For an even more in-depth review of this article, check out the blog post I mentioned earlier. 

The Story Behind The Story

So, the National Post published a factually incorrect story, which, according to Press Progress, was then amplified in at least 17 Postmedia outlets.

At a normal publication, this would require, at the very least, a transparent correction entailing: changing the text of the article itself in all Postmedia publications digitally; including a notice at the end of the article explaining the change; running a correction notice in print everywhere the false story was published. 

But because this whole article hinges on a factually incorrect claim (due to National Post co-signing it as fact, as I explained) a retraction would be more appropriate. This would mean replacing the article’s text with a retraction notice and apology in all places it was published online, and including a retraction notice everywhere it was published in print.

None of this has happened. Here’s what has. 

The article was originally published on November 18, with the factually incorrect (see italicized) headline of “More than 800,000 ineligible people received CERB, at cost of nearly $1.7B, CRA documents reveal.” 

Within 24 hours, following outcry from experts and the CRA explicitly stating that the story was wrong, the National Post changed the article’s headline to, “Tory MP demands answers why 800K non-tax-filers received CERB at cost of nearly $1.7B.” 

This headline is better, as, ignoring the grammar, there are no actual errors. The non-tax filers did receive CERB payments, and the Conservative MP did complain. 

However, it’s still incredibly misleading, as it mistakenly gives the impression that something illegal occured. Moreover, Postmedia didn’t give any notice, in the article itself or otherwise, that the headline had changed. Finally, the actual text of the article didn’t change, meaning the story remained factually incorrect and worthy of retraction. Changing the headline didn’t fix these issues.

On November 20, people noticed that links to the article, such as from National Post’s original tweet of it, went to an error page. This led some to proclaim that the National Post had deleted the article, effectively admitting defeat. This wouldn’t be a retraction, however, but merely an attempt to pretend no mistake was ever made and avoid issuing an apology, as a responsible media outlet would. 

But I’m not really convinced National Post actually pulled the article. That’s because I’ve noticed that while the original tweet link (https://nationalpost.com/news/national/audit-demanded-after-more-than-800000-ineligible-people-get-cerb/wcm/3f1e3eb0-1385-4905-b5e4-18cac7479bbe) is dead, simply taking off the random italicized portion at the end and including the bolded part only shows you that the article is still up. (The article is gone at the Ottawa Citizen, without explanation, but seems to remain up everywhere else.)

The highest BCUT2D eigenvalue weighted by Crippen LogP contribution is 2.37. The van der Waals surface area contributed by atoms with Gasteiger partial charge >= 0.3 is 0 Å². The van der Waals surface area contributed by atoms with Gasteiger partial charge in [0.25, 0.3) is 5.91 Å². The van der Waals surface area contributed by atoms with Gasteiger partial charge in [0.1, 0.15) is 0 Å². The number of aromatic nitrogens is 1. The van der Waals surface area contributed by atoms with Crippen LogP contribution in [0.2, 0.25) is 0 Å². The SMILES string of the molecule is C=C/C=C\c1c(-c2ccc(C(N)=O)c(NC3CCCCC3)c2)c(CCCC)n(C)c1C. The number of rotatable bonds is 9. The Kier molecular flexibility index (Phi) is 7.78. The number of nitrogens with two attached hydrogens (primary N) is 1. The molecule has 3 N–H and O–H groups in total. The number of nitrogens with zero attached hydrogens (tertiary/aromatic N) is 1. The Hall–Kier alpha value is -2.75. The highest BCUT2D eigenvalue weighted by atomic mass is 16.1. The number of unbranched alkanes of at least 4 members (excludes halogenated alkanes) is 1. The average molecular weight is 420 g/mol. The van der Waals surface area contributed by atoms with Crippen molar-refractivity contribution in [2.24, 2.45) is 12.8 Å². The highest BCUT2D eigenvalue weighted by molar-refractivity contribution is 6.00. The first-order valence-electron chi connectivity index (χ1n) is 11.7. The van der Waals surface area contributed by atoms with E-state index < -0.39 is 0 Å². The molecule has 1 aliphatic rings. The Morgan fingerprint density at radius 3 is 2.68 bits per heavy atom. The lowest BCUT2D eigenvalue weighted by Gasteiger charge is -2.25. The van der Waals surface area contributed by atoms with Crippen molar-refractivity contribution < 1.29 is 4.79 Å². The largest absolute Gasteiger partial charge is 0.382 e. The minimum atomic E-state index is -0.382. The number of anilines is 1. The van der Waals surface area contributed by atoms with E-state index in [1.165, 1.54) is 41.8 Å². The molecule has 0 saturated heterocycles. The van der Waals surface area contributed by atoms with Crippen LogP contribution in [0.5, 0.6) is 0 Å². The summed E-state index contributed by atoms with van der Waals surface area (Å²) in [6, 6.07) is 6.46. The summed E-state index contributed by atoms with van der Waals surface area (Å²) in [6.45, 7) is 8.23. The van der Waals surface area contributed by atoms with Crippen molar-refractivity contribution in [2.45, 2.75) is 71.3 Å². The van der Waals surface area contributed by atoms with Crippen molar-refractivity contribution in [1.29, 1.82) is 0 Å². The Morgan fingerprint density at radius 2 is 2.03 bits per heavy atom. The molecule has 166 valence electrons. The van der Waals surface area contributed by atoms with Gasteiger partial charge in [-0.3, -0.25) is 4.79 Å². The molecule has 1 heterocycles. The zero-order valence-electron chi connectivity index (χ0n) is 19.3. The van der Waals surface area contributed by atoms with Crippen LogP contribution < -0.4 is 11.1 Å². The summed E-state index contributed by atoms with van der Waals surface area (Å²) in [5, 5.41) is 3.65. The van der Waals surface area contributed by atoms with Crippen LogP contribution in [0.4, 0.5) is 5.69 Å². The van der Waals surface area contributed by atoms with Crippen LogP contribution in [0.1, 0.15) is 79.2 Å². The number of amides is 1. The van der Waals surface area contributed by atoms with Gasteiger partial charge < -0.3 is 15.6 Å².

This time, the article has another headline, used at other Postmedia outlets when the article was originally published, which is, “Audit demanded after more than 800,000 ineligible people get CERB.” Unlike the second headline, however, this one is false. Yes, an audit was demanded, but no, the data doesn’t show that more than 800,000 people ineligibly received CERB payments. And the article’s text still has not changed.

So, despite all the bullshit and lack of transparency on Postmedia’s behalf, we still have a factually incorrect story with a factually incorrect headline, and no correction, retraction or apology.

Impact

This article went viral as soon as it was shared. This means that at least tens of thousands of people likely got the mistaken impression that more than 800,000 fellow Canadians cheated the CERB system, providing fuel for those who attack support programs. 

Even if Postmedia’s story was true, $1.7 billion is nothing compared to what the rich and corporations steal each year in Canada through tax evasion and offshore tax havens. But the Conservatives don’t want you to think or talk about their rich friends. They’d rather have you blame the suffering Canadians have experienced throughout this pandemic on the poor themselves. Ideologically, Postmedia as a whole does too. That’s likely why they ran with the story in the first place instead of doing a proper fact check.

There should have been a retraction and an apology. A retraction wouldn’t fix the issue, because the mistake almost always gets more attention than the correction. But it would have at least clarified the issue. Instead, Postmedia has doubled down. We should expect better from the largest newspaper chain in the country, which is the only source of print news in many places.

This article was just more than 200 words, and while it was almost entirely bullshit, it has reinforced some important truths about Postmedia. Tedds, the economist I mentioned earlier, said she has filed a complaint about Postmedia with the National News Media Council. I look forward to reading their assessment of this man-made disaster.